Caribbean Cruising '23: St Eustatius (Statia)

Suzanna Pinder on 02 March 2023
Part of the Dutch West Indies, St Eustatius (Statia) was once a trade capital and one of the worlds busiest harbours. Dealing in everything from fabric to gold and tobacco to guns, whilst the rest of Europe were fighting over Caribbean islands and trying to quash the American rebels, the Dutch remained neutral, opened a free port and happily liaised between counties not allowed to deal with eachother. Often referred to as ‘officially approved smuggling’, apparently in 1770 Statia produced around 600,000 pounds of sugar but on paper exported 20 million pounds of sugar! Needless to say, the local merchants became very rich and the island was known as the Golden Rock.

However, in 1776 an American rebel ship came into harbour to purchase arms and ammunition for the American Revolution. Fort Oranje saluted the ship ‘recognising’ the new American government and Statia officially became the armoury of the American Revolution. This did not go down well with the English, who launched an attack on the island, capturing her ships and warehouses. Not finding as much wealth as expected and apparently noticing an unusual number of funerals, a further search revealed coffins full of treasure and money sewn into clothing, leading to many men being exiled to St Kitts. Whilst Statia did regain some of her trading relationships, it was never to the same level again and many of the grand buildings and warehouses have since been lost due to erosion and hurricanes. Quite a history for an island many people today have never even heard of!

Today Statia’s economy depends mainly on a large oil storage depot, which whilst rather blots the landscape as you approach the island, with tanks ashore and large ships at anchor, once landed at the main town of Oranjestad, this is mostly hidden and it is a rather pleasant little Caribbean town. Whilst clearing customs we were warned about the cheeky goat community and to ensure we closed any gates… walking around the corner the first sight we saw was a naughty goat trampling a car to reach the lush leaves of the tree above and soon after were told one of the islands favourite dishes is goat burger!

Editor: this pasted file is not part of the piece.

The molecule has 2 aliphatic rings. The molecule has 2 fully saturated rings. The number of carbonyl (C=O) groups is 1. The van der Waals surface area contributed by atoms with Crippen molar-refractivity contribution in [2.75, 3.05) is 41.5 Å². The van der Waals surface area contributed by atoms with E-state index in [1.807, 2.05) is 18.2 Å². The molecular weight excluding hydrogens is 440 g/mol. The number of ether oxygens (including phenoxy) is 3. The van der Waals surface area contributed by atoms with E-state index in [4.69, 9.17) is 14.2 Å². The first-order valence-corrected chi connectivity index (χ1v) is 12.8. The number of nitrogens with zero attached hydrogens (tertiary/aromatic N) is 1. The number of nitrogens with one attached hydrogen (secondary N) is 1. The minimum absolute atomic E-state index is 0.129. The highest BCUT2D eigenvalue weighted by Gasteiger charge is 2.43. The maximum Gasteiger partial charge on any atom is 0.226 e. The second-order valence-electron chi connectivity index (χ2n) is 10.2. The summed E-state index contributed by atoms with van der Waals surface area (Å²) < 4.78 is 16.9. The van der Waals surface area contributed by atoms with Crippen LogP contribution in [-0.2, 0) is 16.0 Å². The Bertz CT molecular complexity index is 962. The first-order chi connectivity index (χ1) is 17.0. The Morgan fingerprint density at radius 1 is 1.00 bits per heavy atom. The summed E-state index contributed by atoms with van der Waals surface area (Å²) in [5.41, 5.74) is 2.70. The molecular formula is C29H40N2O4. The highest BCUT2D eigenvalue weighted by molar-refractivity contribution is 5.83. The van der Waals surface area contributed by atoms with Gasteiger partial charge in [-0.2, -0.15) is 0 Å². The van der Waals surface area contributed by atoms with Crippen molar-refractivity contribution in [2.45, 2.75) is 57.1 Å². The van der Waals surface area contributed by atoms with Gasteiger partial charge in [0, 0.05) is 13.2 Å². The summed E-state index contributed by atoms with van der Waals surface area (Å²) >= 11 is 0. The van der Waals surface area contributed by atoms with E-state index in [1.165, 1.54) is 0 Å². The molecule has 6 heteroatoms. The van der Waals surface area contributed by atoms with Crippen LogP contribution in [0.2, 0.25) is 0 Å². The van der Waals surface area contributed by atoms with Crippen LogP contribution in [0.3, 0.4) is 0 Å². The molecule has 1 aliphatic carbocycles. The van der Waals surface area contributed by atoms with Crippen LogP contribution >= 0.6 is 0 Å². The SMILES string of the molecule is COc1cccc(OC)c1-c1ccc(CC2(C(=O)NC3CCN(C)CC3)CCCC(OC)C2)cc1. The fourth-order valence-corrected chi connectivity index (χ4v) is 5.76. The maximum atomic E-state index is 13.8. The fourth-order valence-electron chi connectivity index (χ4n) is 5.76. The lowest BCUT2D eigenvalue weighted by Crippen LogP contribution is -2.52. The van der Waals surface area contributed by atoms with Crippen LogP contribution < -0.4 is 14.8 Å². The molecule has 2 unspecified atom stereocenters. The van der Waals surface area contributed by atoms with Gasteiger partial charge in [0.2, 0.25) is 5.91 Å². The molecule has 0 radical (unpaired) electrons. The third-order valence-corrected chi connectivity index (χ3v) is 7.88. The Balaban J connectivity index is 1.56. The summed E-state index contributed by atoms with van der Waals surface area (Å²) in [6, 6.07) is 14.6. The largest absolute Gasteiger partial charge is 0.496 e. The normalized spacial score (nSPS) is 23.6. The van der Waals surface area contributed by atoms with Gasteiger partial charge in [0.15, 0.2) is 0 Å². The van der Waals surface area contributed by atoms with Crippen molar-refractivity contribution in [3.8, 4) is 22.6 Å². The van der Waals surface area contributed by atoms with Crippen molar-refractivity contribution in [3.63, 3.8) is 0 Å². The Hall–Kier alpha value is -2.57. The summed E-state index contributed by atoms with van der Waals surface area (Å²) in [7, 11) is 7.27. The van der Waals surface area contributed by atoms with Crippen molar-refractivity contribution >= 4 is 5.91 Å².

The waterfront is home to the Old Town, with some lovely restored merchant buildings, mainly now used as restaurants and small hotels. Statia was unfortunately one of the first islands to begin importing and trading slaves and the path up to the New Town on top of the cliffs is via ‘Slave Path’. Steep, uneven and with no shade from the blazing sun, it is a sharp, hot climb but fortunately for us, today it leads to the lovely shady town square.

Whilst small, the New Town of Statia on top of the cliffs is very friendly and has a lovely charm. With some pretty restored buildings and houses and the picturesque Fort Oranje, we spent a delightful couple of hours wandering around the town as the sun set, encouraged by the locals to take as many wild mangos as we could carry and being given all sorts of mango tips! Dinner that evening was fresh mahi-mahi in a lovely little restaurant serving from repurposed shipping containers to diners at plastic tables on the quay – by no means plush, but some of the most delicious fish I have ever eaten.

We sadly only had a short time in Statia but heard from other visitors how enjoyable the local hiking was, with well laid out paths and a very helpful National Park Office. Statia also prides herself on diving, with the National Park extending beneath the waves and some good local dive centres. Whilst Statia is generally off the beaten track for tourism, the locals relish interacting with visitors and for such a small island, we received a huge warm welcome!

This article was published as part of a series ‘Caribbean Cruising 2023’.

Next article ‘St Kitts’.